Uniform railway law: Market demand or a dream about the past?
Platon Guryanov, Head of the International Practice within the Legal Department of Russian Railways (RZD), discusses the importance of collaboration and in-depth discussion in the finer detail of Europe’s rail regulations.
At the end of the nineteenth century, the Berne Convention established the rules of carriage for rail throughout Europe. They were afterwards split (due to political and economic reasons) into two branches: COTIF and SMGS/SMPS. At the turn of the millennium, the United Nations (UN) made a dedicated effort to create common railway regulations for the Eurasian Continent. The draft entitled ‘Legal provisions towards unified railway law in the pan-European region and along Euro-Asian transport (URL)’ was to be finalised in January 2020 by the working group under the auspices of the Inland Transport Committee of the UN Economic Commission for Europe. However, serious controversies between the parties at their last meeting meant that the document was not approved.
What went wrong?
So, we ask, what went wrong with an idea to give uniform convention to the last mode of transport which didn’t have it (compared to CMR for road, Hamburg Rules for maritime transport and the Montreal Convention for aviation)?
The parties did not agree on two issues: What the content of the document, and what its scope of application, should be.
The negotiations started with the ‘Joint Declaration on the promotion of Euro-Asian rail transport and activities towards unified railway law’ of 2013, signed by the transport ministers of 37 states – among them, Belarus, Finland, France, Germany, Kazakhstan, Poland and Russia. The ministers set the goal of establishing legal conditions for railways, equivalent to those which already exist for competing modes. The drafters’ first efforts, which focused on the development of a set of rules on carriage of goods, lasted for more than nine years.
Navigating principal differences
The draft URL inevitably needed to represent a compromise between SMGS and CIM, and their principal differences.
For example, SMGS establishes strict rules on the form of the consignment note, while CIM leaves this to be determined by the parties in the contract of carriage. Also, the transit periods in SMGS are longer, standards of indemnification due to late delivery are lower, and periods of prescription are shorter.
Any departure from the abovementioned provisions would have effects on railway business, especially if we take into account the distances on the Eurasian route and related possibilities of delays and losses.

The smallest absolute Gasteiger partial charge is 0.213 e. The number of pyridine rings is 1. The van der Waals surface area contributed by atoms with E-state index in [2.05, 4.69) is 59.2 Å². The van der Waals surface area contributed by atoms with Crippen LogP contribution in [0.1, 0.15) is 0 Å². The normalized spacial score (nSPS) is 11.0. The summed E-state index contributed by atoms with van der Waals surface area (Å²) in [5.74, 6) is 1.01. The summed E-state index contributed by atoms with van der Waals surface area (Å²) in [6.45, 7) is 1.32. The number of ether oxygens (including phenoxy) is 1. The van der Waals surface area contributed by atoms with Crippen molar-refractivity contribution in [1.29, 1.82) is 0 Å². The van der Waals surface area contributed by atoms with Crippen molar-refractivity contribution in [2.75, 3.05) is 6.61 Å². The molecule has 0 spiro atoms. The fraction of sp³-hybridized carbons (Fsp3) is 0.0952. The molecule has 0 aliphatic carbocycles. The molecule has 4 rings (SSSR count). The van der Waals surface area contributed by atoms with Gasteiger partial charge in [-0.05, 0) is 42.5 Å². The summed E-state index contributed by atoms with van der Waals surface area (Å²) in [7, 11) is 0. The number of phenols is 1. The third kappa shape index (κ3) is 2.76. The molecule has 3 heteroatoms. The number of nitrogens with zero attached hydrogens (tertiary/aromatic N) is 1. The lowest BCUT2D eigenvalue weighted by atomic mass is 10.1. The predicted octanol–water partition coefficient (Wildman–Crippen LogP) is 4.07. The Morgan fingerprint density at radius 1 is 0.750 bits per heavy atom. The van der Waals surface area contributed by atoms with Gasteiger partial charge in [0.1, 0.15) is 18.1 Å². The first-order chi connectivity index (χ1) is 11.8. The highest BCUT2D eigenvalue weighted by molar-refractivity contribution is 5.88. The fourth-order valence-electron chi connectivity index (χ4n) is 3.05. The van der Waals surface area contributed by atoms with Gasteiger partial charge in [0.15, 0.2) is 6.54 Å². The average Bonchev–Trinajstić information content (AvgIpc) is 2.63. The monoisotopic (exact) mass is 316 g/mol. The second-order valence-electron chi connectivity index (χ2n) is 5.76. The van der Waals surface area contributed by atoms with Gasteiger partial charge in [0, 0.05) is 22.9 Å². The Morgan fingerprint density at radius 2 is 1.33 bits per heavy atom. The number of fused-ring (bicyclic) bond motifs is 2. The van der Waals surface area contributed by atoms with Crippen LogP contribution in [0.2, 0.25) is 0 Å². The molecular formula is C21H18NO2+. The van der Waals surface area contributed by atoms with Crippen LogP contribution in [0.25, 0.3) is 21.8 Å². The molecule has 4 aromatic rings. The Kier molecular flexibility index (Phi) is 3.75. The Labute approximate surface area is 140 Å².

In order to avoid a deadlock situation, the working group preferred to get round some of these sensitive topics by referencing to reasonable acts of a diligent carrier (as for transit periods) or leaving them unregulated (e.g. prescription periods).
It resulted in the higher simplicity of the draft in comparison with the two existing legal regimes. For example, whereas SMGS contains ample rules on packing, loading, filling in of documents and similar rules for the CIM area are elaborated by the CIT, the draft URL remains silent on those matters.
Can over simplification lead to over complication?
The Russian party, which became the main critic of such simplicity, insisted that the existing detailed rules result from the everyday operation of railway undertakings and, hence, should not be avoided. Otherwise, normal, everyday transport operation would be at risk. This is even more important for those states with an monopoly in the railway sector, where the task of government is not to allow a carrier to force non-favourable conditions on customers.
Another ground for criticism by the Russian party was that the drafters did not maintain the balance between provisions of CIM and SMGS in favour of the former, which could create difficulties for carriers in the SMGS area.
Another controversy that disallowed the draft’s approval, apart from the substance of the URL, was the issue of the scope of application.
It should be mentioned that, from the working group’s first meetings, there were contradictory views on what the new regime should be. Some members insisted that the new law had to be a single set of unified rules for any cross-border rail transport in the Euro-Asian area in order to replace COTIF and SMGS/SMPS, and to contain provisions on infrastructure, rolling stock, wagon use, transport of dangerous goods etc. Other participants took the position that it would be enough to adopt the unified rules for the contract of carriage of goods as an interface law between the OTIF and OSJD regimes, both of which should be left intact.
Interpretation of language